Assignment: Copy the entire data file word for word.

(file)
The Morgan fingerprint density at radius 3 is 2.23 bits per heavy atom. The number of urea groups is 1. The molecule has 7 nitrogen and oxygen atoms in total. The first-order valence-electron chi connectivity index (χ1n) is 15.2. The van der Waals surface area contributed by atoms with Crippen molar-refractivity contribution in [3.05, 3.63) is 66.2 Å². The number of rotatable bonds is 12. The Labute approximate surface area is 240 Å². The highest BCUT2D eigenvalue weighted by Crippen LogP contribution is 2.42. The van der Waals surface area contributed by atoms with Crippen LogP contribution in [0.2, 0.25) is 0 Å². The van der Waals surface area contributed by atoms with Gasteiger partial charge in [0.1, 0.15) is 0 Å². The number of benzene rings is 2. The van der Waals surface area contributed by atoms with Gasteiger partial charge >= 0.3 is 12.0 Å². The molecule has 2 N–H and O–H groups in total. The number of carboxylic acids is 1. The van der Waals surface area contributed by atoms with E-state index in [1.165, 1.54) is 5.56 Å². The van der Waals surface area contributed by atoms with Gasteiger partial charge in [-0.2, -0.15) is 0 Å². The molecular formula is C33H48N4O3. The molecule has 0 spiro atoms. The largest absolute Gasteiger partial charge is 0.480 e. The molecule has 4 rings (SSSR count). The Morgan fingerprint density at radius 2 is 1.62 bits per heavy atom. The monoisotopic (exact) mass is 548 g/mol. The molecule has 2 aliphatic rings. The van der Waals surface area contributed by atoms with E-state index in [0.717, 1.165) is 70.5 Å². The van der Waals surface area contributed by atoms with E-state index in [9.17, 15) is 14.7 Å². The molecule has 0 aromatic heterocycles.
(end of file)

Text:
The Morgan fingerprint density at radius 3 is 2.23 bits per heavy atom. The number of urea groups is 1. The molecule has 7 nitrogen and oxygen atoms in total. The first-order valence-electron chi connectivity index (χ1n) is 15.2. The van der Waals surface area contributed by atoms with Crippen molar-refractivity contribution in [3.05, 3.63) is 66.2 Å². The number of rotatable bonds is 12. The Labute approximate surface area is 240 Å². The highest BCUT2D eigenvalue weighted by Crippen LogP contribution is 2.42. The van der Waals surface area contributed by atoms with Crippen LogP contribution in [0.2, 0.25) is 0 Å². The van der Waals surface area contributed by atoms with Gasteiger partial charge in [0.1, 0.15) is 0 Å². The number of benzene rings is 2. The van der Waals surface area contributed by atoms with Gasteiger partial charge >= 0.3 is 12.0 Å². The molecule has 2 N–H and O–H groups in total. The number of carboxylic acids is 1. The van der Waals surface area contributed by atoms with E-state index in [1.165, 1.54) is 5.56 Å². The van der Waals surface area contributed by atoms with Gasteiger partial charge in [-0.2, -0.15) is 0 Å². The molecular formula is C33H48N4O3. The molecule has 0 spiro atoms. The largest absolute Gasteiger partial charge is 0.480 e. The molecule has 4 rings (SSSR count). The Morgan fingerprint density at radius 2 is 1.62 bits per heavy atom. The monoisotopic (exact) mass is 548 g/mol. The molecule has 2 aliphatic rings. The van der Waals surface area contributed by atoms with E-state index in [0.717, 1.165) is 70.5 Å². The van der Waals surface area contributed by atoms with E-state index in [9.17, 15) is 14.7 Å². The molecule has 0 aromatic heterocycles.